PHYSICAL CHEMISTRY 4

Second cycle degree in CHEMISTRY

Campus: PADOVA

Language: English

Teaching period: First Semester

Lecturer: ALBERTA FERRARINI

Number of ECTS credits allocated: 10


Syllabus
Prerequisites: B.Sc. level knowledge of Physical Chemistry and Physics.
Examination methods: Written and oral exams, as well as active participation in the course and associated laboratory experiments.
The written tests will focus on specific topics of the course, to facilitate a fast and progressive learning of the content of the classroom lectures.
The oral exam is meant to evaluate the students' capability of utilizing the acquired skills and methodologies to address chemical problems.
Course unit contents: Part A.
Fundamentals of statistical thermodynamics: probability distribution, statistical ensembles, Boltzmann statistics, Maxwell velocity distribution, equipartition of energy. Applications: thermodynamic properties of the ideal gas, heat capacity of solids.
Electric properties of molecules (dipole and higher order multipoles, polarizability) and their connection with the dielectric properties of matter. Applications: dielectric constant of liquids, electrostatic contribution to the solvation free energy.
Inter.molecular interactions: pair interactions and their expressions in terms of molecular quantities. Applications: lattice energy of ionic crystals, equation of state of van der Waals fluids.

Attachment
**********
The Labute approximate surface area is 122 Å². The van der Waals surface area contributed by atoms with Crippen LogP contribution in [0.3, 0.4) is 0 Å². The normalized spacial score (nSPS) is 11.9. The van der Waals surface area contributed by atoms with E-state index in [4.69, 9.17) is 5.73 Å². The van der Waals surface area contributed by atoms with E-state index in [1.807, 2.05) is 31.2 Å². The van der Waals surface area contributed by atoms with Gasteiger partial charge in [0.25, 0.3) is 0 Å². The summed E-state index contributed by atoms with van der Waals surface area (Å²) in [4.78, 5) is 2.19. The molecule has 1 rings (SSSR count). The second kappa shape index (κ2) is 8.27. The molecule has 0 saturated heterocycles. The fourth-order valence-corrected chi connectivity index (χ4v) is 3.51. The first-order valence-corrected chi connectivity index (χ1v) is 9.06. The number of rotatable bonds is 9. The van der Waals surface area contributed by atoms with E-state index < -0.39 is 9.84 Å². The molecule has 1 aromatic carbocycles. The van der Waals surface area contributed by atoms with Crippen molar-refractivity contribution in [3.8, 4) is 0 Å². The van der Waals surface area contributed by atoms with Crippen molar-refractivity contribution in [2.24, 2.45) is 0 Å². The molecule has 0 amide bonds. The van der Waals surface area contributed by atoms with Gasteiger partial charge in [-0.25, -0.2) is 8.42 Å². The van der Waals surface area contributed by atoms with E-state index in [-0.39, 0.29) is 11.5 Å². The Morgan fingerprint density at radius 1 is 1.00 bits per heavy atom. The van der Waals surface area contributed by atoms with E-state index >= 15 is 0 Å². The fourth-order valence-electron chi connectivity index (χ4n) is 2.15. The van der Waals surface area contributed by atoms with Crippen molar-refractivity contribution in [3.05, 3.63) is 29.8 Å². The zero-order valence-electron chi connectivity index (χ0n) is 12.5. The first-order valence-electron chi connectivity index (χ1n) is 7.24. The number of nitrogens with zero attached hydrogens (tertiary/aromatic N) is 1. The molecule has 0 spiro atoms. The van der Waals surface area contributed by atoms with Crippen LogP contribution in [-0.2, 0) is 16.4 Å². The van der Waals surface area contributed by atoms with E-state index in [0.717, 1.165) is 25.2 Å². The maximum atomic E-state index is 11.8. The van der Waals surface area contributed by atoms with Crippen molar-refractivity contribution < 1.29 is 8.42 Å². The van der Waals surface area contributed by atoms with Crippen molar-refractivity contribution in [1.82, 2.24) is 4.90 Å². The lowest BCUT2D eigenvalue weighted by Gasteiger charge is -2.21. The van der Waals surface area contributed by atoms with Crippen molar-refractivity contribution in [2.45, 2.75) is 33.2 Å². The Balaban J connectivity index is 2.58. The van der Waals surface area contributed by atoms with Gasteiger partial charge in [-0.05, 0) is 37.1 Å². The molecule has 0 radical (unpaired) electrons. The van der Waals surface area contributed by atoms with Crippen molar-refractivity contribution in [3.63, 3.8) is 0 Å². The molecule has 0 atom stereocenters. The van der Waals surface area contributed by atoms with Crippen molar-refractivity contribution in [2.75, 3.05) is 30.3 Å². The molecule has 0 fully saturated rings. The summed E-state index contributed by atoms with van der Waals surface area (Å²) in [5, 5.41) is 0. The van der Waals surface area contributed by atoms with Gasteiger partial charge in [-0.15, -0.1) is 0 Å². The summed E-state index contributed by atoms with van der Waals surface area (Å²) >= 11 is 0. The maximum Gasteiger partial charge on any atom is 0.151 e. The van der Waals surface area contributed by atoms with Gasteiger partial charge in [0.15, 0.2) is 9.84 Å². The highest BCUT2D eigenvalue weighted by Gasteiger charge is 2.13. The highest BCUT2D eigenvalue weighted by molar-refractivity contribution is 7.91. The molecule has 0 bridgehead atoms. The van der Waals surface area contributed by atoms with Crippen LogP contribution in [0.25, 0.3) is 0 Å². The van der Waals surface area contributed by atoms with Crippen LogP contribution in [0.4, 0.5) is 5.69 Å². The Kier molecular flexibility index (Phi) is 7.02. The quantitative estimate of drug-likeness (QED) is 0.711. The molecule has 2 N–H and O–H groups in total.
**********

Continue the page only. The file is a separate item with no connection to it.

Interaction of molecules with electromagnetic fields: time-dependent perturbation theory, transition probability, Fermi golden rule.
Classroom activities will also concern practical application of the methods introduced during the lectures.

Part B.
The first part concerns chemical kinetics: fundamental principles, temperature effect on chemical reactions, Arrhenius equation. Afterward, we will introduce: the Collision theory; the Transition-State theory; mass-transport mechanisms; homogeneous and heterogeneous catalysis. The second part of the course focuses on electrode kinetics, with particular emphasis on mass transport and charge transfer as the rate-determining steps. These analyses are addressed with reference to the most popular electrochemical methods. In the third part, the Marcus theory and further quanto-mechanical developments are described together with the distance effect on electron transfer and some applications to specific systems.
Finally, laboratory experiments have been devised to blend the above concepts on a practical standpoint.